The NSW Court of Appeal’s recent decision in Malago Pty Ltd v AW Ellis Engineering Pty Ltd  NSWCA 227 has once again demonstrated the willingness of courts to give effect to commercial contracts and its reluctance to hold commercial contracts void for uncertainty.
The issue in the case was whether the Heads of Agreement entered into between the parties following mediation to resolve a dispute in relation to a purchase of shares and units in a unit trust was enforceable. The purpose of the transaction was to secure for the appellants the entire marina business at Rozelle Bay, NSW. As part of this transaction, the Heads of Agreement included an obligation to transfer control of 21.6% of the total water surface area to the respondent (’21.6% area’). The Heads of Agreement also envisaged the parties executing a formal agreement. Pursuant to that term, the appellants sought specific performance of that obligation.
The issue at trial was whether the parties had objectively intended to be bound by the Heads of Agreement which envisaged the execution of a formal agreement or whether the Heads of Agreement was void for uncertainty. The appellant argued that the Heads of Agreement was void for uncertainty because not all relevant parties including the Maritime Authority of NSW (‘Maritime Authority’), were parties to the Heads of Agreement, the 21.6% area was not precisely identified, the expression ‘Gross Marina berth income’ was not defined in the Heads of Agreement and there was an apparent conflict between the indemnity and mutual releases clauses.
Construction of the Heads of Agreement
The Court of Appeal was satisfied that the parties had objectively intended to be bound by the Heads of Agreement. The submissions as to uncertainty did not go down well either.
The Court of Appeal rejected the 4 fold arguments in relation to uncertainty and held that the agreement embodied in the Heads of Agreement was not void for uncertainty or incompleteness. In doing so, the Court of Appeal adopted the approach that a court will attempt to give effect to commercial contracts where possible, by adopting a reasonable construction of the contract: see Hillas and Co. Ltd. v Arcos Ltd. (1932) 147 LT 503.
First, the Court held that it was unnecessary for the companies (whose shares were being traded) to be a party to the Heads of Agreement as shares in their capital were able to be sold without their involvement. As for the Maritime Authority the Court held that it was unnecessary for the Maritime Authority to be a party to the Heads of Agreement even though its consent was required to finalise the transfer. It was sufficient that the Heads of Agreement was conditional upon the parties acquiring the consent of the Maritime Authority.
Secondly, the absence of identification of the precise 21.6% area to be transferred did not render the Heads of Agreement void for uncertainty. In the Heads of Agreement, the appellant had the discretion to determine the precise area to be transferred so long as the area transferred constituted 21.6% of the total water surface area. The Court applied the general rule that where a promise permits performance in a number of ways and does not state which party has the right to elect, the promisor has the right to elect which of the methods of performance he will choose: Timmerman v Nervina Industries (International) Pty Ltd  2 Qd R 261 at 262. Here, it was clear as a matter of construction that there were alternative ways in which the relevant obligation could have been performed. Any ambiguity in the clause was resolved as a matter of construction. The Court took the approach that so long as a clause is not completely devoid of meaning, an ambiguous provision is valid and bears such meaning as the court attaches to it after due consideration: Upper Hunter County District Council v Australian Chilling & Freezing Co Ltd (1968) 118 CLR 429 at 436 per Barwick CJ.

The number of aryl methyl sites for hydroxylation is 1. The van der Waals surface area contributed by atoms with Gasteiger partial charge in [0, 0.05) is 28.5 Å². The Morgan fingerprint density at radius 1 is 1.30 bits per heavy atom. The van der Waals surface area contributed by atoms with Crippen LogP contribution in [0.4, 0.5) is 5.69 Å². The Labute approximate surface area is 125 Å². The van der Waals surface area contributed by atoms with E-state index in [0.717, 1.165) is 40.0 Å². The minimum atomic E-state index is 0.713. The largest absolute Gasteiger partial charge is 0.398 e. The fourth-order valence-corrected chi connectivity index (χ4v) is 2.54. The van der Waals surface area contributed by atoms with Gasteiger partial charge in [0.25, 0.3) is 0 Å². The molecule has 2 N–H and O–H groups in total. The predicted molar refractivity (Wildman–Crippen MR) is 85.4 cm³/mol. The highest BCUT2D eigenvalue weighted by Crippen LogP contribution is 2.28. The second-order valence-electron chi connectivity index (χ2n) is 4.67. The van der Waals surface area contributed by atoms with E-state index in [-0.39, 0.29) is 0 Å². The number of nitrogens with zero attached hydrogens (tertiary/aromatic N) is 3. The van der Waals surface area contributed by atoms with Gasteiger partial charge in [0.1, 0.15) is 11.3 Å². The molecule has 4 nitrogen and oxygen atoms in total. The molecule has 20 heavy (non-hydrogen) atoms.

Thirdly, the Court of Appeal resolved the ambiguity in the expression ‘Gross Marine berth income’ by construing the expression against the surrounding circumstances and background of the parties’ knowledge of how the business operated at the time of the contract. Finally, in relation to the alleged conflict between the indemnity and mutual releases clauses, the Court of Appeal construed the agreement as a whole and were satisfied that the two clauses were readily reconcilable.
As to the order for specific performance, the issue was whether the parties should be bound by terms that had been agreed between the solicitors without instruction from the parties. The Court of Appeal held that the parties were not. This issue of authority came down to a question of construction of the Heads of Agreement. The Heads of Agreement did not authorise the solicitors to act as independent arbiters. The solicitors therefore could not require the inclusion of terms that were reasonable and consistent with the parties’ informal agreement.
At the end of the day, the ‘Formal Contract’ that the Court of Appeal ordered to be executed included all terms that were negotiated after the Heads of Agreement and that were mutually agreed by the parties. The Court of Appeal was able to determine the form of this ‘Formal Contract’ based upon the submissions of the parties which identified the relevant areas of agreement.
This case emphasises that courts will go out of their way to enforce a commercial agreement and to give effect to the parties’ objective intentions. Where ambiguity is present, the courts will in accordance with the principle in Codelfa Constructions Pty Ltd v State Rail Authority of NSW (1982) 149 CLR 337 turn to extrinsic material in the form of background material known to both parties at the time of contract. A court will not readily accept that a clause is uncertain if the clause is capable of some meaning and can be viewed as ambiguous instead.